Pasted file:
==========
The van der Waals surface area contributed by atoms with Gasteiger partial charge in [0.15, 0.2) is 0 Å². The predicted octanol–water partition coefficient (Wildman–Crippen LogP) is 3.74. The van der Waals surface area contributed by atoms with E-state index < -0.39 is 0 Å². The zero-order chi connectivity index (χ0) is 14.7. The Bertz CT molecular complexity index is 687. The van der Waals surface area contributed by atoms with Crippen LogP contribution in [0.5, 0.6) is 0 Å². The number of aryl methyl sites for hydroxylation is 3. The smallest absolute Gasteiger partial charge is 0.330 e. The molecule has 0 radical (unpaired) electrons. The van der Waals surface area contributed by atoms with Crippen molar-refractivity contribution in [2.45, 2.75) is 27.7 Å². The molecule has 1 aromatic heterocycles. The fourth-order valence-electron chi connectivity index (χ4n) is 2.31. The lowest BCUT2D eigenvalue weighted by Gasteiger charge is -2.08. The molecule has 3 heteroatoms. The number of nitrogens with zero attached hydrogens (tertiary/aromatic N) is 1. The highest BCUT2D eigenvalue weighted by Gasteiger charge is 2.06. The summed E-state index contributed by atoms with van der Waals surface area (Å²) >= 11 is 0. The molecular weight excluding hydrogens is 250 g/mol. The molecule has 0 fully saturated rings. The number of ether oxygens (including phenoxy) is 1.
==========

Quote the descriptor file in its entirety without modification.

The van der Waals surface area contributed by atoms with Gasteiger partial charge in [0.15, 0.2) is 0 Å². The predicted octanol–water partition coefficient (Wildman–Crippen LogP) is 3.74. The van der Waals surface area contributed by atoms with E-state index < -0.39 is 0 Å². The zero-order chi connectivity index (χ0) is 14.7. The Bertz CT molecular complexity index is 687. The van der Waals surface area contributed by atoms with Crippen LogP contribution in [0.5, 0.6) is 0 Å². The number of aryl methyl sites for hydroxylation is 3. The smallest absolute Gasteiger partial charge is 0.330 e. The molecule has 0 radical (unpaired) electrons. The van der Waals surface area contributed by atoms with Crippen molar-refractivity contribution in [2.45, 2.75) is 27.7 Å². The molecule has 1 aromatic heterocycles. The fourth-order valence-electron chi connectivity index (χ4n) is 2.31. The lowest BCUT2D eigenvalue weighted by Gasteiger charge is -2.08. The molecule has 3 heteroatoms. The number of nitrogens with zero attached hydrogens (tertiary/aromatic N) is 1. The highest BCUT2D eigenvalue weighted by Gasteiger charge is 2.06. The summed E-state index contributed by atoms with van der Waals surface area (Å²) >= 11 is 0. The molecular weight excluding hydrogens is 250 g/mol. The molecule has 0 fully saturated rings. The number of ether oxygens (including phenoxy) is 1.